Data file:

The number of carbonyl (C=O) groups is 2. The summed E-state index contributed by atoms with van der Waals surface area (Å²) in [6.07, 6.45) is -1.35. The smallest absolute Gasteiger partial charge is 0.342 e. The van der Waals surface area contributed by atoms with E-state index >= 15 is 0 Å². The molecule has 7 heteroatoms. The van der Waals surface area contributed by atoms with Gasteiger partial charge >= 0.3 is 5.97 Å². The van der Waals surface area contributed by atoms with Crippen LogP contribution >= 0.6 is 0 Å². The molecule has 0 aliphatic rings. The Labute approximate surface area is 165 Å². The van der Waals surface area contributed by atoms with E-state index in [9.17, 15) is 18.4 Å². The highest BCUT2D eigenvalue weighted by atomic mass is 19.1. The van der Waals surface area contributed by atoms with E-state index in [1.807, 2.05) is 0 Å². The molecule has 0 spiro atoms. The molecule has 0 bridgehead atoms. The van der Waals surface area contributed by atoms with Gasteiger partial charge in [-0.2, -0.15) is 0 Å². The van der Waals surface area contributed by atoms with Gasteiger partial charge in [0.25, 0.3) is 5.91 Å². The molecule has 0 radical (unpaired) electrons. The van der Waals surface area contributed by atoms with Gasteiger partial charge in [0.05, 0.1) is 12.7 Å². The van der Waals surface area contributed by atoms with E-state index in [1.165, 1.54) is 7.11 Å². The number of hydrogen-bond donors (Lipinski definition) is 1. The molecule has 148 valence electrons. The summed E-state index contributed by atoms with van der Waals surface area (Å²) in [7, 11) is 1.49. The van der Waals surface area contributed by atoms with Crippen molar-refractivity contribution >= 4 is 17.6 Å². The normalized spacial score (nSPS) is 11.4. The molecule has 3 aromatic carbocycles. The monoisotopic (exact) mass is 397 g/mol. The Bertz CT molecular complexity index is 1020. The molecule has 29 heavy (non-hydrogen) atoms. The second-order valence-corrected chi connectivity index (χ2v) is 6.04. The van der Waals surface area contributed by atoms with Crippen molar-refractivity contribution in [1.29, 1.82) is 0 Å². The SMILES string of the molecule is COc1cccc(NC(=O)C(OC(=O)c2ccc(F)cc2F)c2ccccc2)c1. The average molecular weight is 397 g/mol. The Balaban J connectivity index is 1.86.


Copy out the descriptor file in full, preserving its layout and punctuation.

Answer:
The number of carbonyl (C=O) groups is 2. The summed E-state index contributed by atoms with van der Waals surface area (Å²) in [6.07, 6.45) is -1.35. The smallest absolute Gasteiger partial charge is 0.342 e. The van der Waals surface area contributed by atoms with E-state index >= 15 is 0 Å². The molecule has 7 heteroatoms. The van der Waals surface area contributed by atoms with Gasteiger partial charge >= 0.3 is 5.97 Å². The van der Waals surface area contributed by atoms with Crippen LogP contribution >= 0.6 is 0 Å². The molecule has 0 aliphatic rings. The Labute approximate surface area is 165 Å². The van der Waals surface area contributed by atoms with E-state index in [9.17, 15) is 18.4 Å². The highest BCUT2D eigenvalue weighted by atomic mass is 19.1. The van der Waals surface area contributed by atoms with E-state index in [1.807, 2.05) is 0 Å². The molecule has 0 spiro atoms. The molecule has 0 bridgehead atoms. The van der Waals surface area contributed by atoms with Gasteiger partial charge in [-0.2, -0.15) is 0 Å². The van der Waals surface area contributed by atoms with Gasteiger partial charge in [0.25, 0.3) is 5.91 Å². The molecule has 0 radical (unpaired) electrons. The van der Waals surface area contributed by atoms with Gasteiger partial charge in [0.05, 0.1) is 12.7 Å². The van der Waals surface area contributed by atoms with E-state index in [1.165, 1.54) is 7.11 Å². The number of hydrogen-bond donors (Lipinski definition) is 1. The molecule has 148 valence electrons. The summed E-state index contributed by atoms with van der Waals surface area (Å²) in [7, 11) is 1.49. The van der Waals surface area contributed by atoms with Crippen molar-refractivity contribution >= 4 is 17.6 Å². The normalized spacial score (nSPS) is 11.4. The molecule has 3 aromatic carbocycles. The monoisotopic (exact) mass is 397 g/mol. The Bertz CT molecular complexity index is 1020. The molecule has 29 heavy (non-hydrogen) atoms. The second-order valence-corrected chi connectivity index (χ2v) is 6.04. The van der Waals surface area contributed by atoms with Crippen molar-refractivity contribution in [1.29, 1.82) is 0 Å². The SMILES string of the molecule is COc1cccc(NC(=O)C(OC(=O)c2ccc(F)cc2F)c2ccccc2)c1. The average molecular weight is 397 g/mol. The Balaban J connectivity index is 1.86.